(The above three statutes were a part of the Laws of 1909, ch. 249.)[RCW] 19.48.010 ... Any building held out to the public to be an inn, hotel or public lodging house or place where sleeping accommodations, whether with or without meals, or the facilities for preparing the same, are furnished for hire to transient guests, in which fifteen or more rooms are used for the accommodation of such guests, shall for the purposes of this chapter and chapter 60.64, or any amendment thereof, only, be defined to be a hotel, and whenever the word hotel shall occur in this chapter and chapter 60.64, or any amendment thereof, it shall be construed to mean a hotel as herein described. [RCW] 19.48.110 ... Any person who shall wilfully obtain food, money, credit, lodging or accommodation at any hotel, inn, boarding house or lodging house, without paying therefor, with intent to defraud the proprietor, owner, operator or keeper thereof; or who obtains food, money, credit, lodging or accommodation at such hotel, inn, boarding house or lodging house, by the use of any false pretense; or who, after obtaining food, money, credit, lodging, or accommodation at such hotel, inn, boarding house, or lodging house, removes or causes *622 to be removed from such hotel, inn, boarding house or lodging house, his or her baggage, without the permission or consent of the proprietor, manager or authorized employee thereof, before paying for such food, money, credit, lodging or accommodation, shall be guilty of a gross misdemeanor.
(The above two statutes were a part of the Laws of 1915, ch. 190.)
The defendant contends that procuring meals by fraud from a restaurant or hotel comes exclusively within the provisions of RCW 9.45.040 or RCW 19.48.110; that therefore the information was invalid on its face and the defendant could not be convicted thereunder. We agree.
 It is the general rule that a statute is to be considered as a whole when ascertaining its intended effect, Markham Advertising Co. v. State, 73 Wn.2d 405, 439 P.2d 248 (1968); 2 J. Sutherland, Statutory Construction § 4073 at 336 (3d ed. F. Horack 1943). We have previously held that where general and special laws are concurrent, the special law applies to the subject matter contemplated by it to the exclusion of the general law. Mercer Island v. Walker, 76 Wn.2d 607, 458 P.2d 274 (1969); Airway Heights v. Schroeder, 53 Wn.2d 625, 335 P.2d 578 (1959); State v. Davis, 48 Wn.2d 513, 294 P.2d 934 (1956); State v. Becker, 39 Wn.2d 94, 234 P.2d 897 (1951). And a related rule holds that where a general statute and a subsequent special law relate to the same subject, the provisions of the special statute must prevail. Mercer Island v. Walker, supra; State v. Collins, 55 Wn.2d 469, 348 P.2d 214 (1960). Both RCW 9.54.010(2) and RCW 9.45.040, although having earlier origins, were a part of the same legislative enactments, Laws of 1909, ch. 249, § 349 and § 373, respectively, the first comprehensive criminal code passed by the legislature. As such, the two sections are to be construed so as to produce a harmonious whole. It is clear that in addition to the larceny statutes in RCW 9.54, the legislature established a special criminal category under RCW 9.45.040 for the procurement of food, lodging, accommodations, or credit, *623 by fraud from any hotel, restaurant, boarding house or lodging house. RCW 9.45.040, therefore, is a special law which is applicable to the subject matter contemplated by it to the exclusion of the general larceny statutes.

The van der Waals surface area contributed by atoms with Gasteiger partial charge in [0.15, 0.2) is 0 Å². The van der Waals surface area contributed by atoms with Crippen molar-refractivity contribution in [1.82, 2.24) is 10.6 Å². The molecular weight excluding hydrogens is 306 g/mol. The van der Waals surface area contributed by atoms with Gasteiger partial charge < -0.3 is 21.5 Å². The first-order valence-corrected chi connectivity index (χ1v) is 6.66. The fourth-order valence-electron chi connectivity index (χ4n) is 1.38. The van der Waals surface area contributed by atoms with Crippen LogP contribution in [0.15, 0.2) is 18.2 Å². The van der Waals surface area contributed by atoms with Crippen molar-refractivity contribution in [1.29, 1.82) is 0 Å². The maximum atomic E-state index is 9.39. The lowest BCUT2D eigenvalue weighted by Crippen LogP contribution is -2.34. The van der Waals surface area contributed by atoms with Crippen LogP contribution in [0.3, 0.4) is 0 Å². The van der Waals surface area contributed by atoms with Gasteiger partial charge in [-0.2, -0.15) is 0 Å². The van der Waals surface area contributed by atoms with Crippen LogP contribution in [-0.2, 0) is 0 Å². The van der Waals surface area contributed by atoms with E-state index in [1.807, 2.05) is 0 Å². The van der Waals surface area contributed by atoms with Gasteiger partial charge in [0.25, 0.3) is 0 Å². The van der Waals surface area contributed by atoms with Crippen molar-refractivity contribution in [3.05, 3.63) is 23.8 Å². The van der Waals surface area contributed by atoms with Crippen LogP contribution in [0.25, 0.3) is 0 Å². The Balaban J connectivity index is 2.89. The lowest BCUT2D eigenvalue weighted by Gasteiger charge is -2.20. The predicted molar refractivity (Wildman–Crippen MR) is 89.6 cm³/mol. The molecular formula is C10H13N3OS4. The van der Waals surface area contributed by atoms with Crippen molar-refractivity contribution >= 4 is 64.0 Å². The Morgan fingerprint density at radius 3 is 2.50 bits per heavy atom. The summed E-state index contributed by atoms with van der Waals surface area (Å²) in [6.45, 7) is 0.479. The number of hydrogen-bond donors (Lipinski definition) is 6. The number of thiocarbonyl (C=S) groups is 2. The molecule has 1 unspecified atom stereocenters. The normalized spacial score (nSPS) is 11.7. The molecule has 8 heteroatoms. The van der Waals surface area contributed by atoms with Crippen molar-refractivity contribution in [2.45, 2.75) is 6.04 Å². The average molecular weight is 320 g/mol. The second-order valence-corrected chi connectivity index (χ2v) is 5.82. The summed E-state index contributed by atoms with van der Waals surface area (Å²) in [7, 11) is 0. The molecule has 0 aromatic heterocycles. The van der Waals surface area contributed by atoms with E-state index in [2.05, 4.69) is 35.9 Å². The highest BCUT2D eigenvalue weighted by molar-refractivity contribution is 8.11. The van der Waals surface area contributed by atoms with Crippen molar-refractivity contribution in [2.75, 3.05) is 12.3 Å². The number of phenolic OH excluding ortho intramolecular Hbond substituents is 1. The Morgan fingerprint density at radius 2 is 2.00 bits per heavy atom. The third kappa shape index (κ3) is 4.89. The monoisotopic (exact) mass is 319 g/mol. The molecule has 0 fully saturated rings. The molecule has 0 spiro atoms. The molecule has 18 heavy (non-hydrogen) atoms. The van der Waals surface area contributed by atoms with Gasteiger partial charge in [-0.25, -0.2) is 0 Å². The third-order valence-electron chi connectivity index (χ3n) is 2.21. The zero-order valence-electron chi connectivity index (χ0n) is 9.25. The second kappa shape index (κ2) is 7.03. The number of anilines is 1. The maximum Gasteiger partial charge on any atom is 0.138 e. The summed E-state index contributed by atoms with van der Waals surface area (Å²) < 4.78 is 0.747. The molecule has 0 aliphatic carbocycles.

The legislature further, by Laws of 1915, ch. 190, enlarged upon Laws of 1890, a prior enactment, and established a complete act dealing with the liability and protection of hotel keepers, innkeepers and lodging house keepers. Specifically, section 7 of the Laws of 1915, ch. 190, which is now codified as RCW 19.48.110, makes the defrauding of a hotel, inn, boarding house or lodging house, a gross misdemeanor. While RCW 19.48.110 contains elements similar to those of RCW 9.45.040, the former is distinguishable in that it encompasses only that class of inn, hotel or lodging house comprised of 15 of more rooms used for the accommodation of transient guests, as defined under RCW 19.48.010 in the same 1915 enactment. RCW 19.48.110, therefore, supersedes RCW 9.45.040 insofar as it applies to inns, hotels, or lodging houses comprised of 15 or more rooms, and it is also a special law applicable to the subject matter contemplated by it to the exclusion of the general larceny statutes.